He also harks back to a speech by President Eisenhower, who, just before he left office, referred to the "military-industrial complex". Eisenhower was worried that too much intelligence, and too much business acumen in America, had become focussed on the production of unnecessary weapons systems.

Since Eisenhower's time, everything has become much worse, as Eugene Jarecki describes it. The war in Iraq was made possible by a new range of weapons systems: a bomb called the "bunker buster" was dropped by stealth bombers on the first night of the conflict.

Is American foreign policy dominated by the idea of military supremacy? Has the military become too important in American life? Jarecki's shrewd and intelligent polemic would seem to give an affirmative answer to each of these questions.

Coming in January 2006

Wednesday, December 28, 2005

Neo-conservatives must be removed

The reason I write this piece is that I am furious. What I deplore is the mind-set in people that America can do no wrong. That whatever the US does is good, just, and benefits the rest of the World.

I’m not afraid to state my opinion. I believe the facts; that no Weapons of Mass Destruction were found in Iraq that the War in Iraq is completely unjustified, that there is NO connection between 9/11, Al Qaeda, and Iraq, that the war is about oil. The whole thing is a lie in order to pursue the neo-conservative agenda of “A New Pearl Harbor”. Even so, a majority of American’s and sympathizers refuse to accept the facts.

I had dinner with a couple of friends in 2004. She was republican and he was Democrat. The conversation drifted towards Bush’s decision to invade Iraq. I wanted to know why she supported the war in Iraq and the Bush administration. She pushed the same propaganda voiced by the White House.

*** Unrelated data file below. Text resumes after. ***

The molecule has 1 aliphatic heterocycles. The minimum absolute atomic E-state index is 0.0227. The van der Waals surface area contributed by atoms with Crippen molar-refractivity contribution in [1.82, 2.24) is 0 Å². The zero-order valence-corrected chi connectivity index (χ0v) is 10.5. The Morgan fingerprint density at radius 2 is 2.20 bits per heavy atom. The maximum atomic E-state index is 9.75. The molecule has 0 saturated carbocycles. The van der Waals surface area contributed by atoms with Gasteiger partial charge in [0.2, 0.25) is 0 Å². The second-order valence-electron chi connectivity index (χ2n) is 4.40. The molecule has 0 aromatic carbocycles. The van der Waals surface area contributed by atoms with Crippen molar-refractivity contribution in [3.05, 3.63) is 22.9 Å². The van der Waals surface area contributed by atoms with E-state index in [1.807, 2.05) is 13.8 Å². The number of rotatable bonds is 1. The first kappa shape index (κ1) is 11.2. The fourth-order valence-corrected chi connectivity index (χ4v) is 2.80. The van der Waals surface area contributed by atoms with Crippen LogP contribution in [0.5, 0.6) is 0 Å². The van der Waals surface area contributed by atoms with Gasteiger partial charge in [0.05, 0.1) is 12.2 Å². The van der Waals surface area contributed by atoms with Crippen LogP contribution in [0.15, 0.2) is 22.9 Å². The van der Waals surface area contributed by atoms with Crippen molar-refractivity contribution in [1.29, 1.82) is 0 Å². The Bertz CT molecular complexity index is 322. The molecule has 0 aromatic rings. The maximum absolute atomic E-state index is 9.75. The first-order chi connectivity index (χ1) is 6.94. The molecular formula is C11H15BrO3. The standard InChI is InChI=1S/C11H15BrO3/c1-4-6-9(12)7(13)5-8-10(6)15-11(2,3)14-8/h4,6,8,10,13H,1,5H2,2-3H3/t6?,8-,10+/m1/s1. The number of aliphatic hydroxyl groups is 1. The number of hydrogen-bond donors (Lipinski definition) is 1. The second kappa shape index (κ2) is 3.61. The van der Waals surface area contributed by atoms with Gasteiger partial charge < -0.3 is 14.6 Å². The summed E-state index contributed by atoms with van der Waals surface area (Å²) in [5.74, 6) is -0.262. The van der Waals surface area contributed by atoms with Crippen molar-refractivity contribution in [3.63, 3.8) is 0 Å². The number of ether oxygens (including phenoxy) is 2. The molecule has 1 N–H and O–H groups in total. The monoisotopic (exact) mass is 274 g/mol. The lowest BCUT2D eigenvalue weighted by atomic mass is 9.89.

Question: Why is it justified for the US to invade Iraq?
Answer: Because Saddam is a dictator who must be removed. He tortures and kills people. Do you think that’s right?
Question: But there are lot’s of dictators who should be removed. Why Saddam and why now?
Answer: Because he is building Weapons of Mass Destruction and has links with Al Qaeda?

Remember this was in 2004 three years after the attack.

Nevertheless, this has been discredited. Why are Americans and other sympathizers unwilling to accept the facts? When pushed they get there backs up and turn up the emotional attacks such as do you support terrorism, or dictators. Are you against freedom?

I recently had a conversation with a close family member about the neo-conservative agenda for global domination. The conversation turned towards the Iraq War.

When I said that the facts speak for themselves that no WMD were found in Iraq she said how do you know they weren’t moved to Syria.

Having a conversation like this makes my brain hurt. Regardless of facts, they challenge you based on emotion, rhetoric and falsities. There’s nothing to back up what they are saying except propaganda from the White House. Do they realize who is running the White House? If you haven’t figured it out by now, let me tell you, the neo-conservatives.

Neo-conservative doctrine: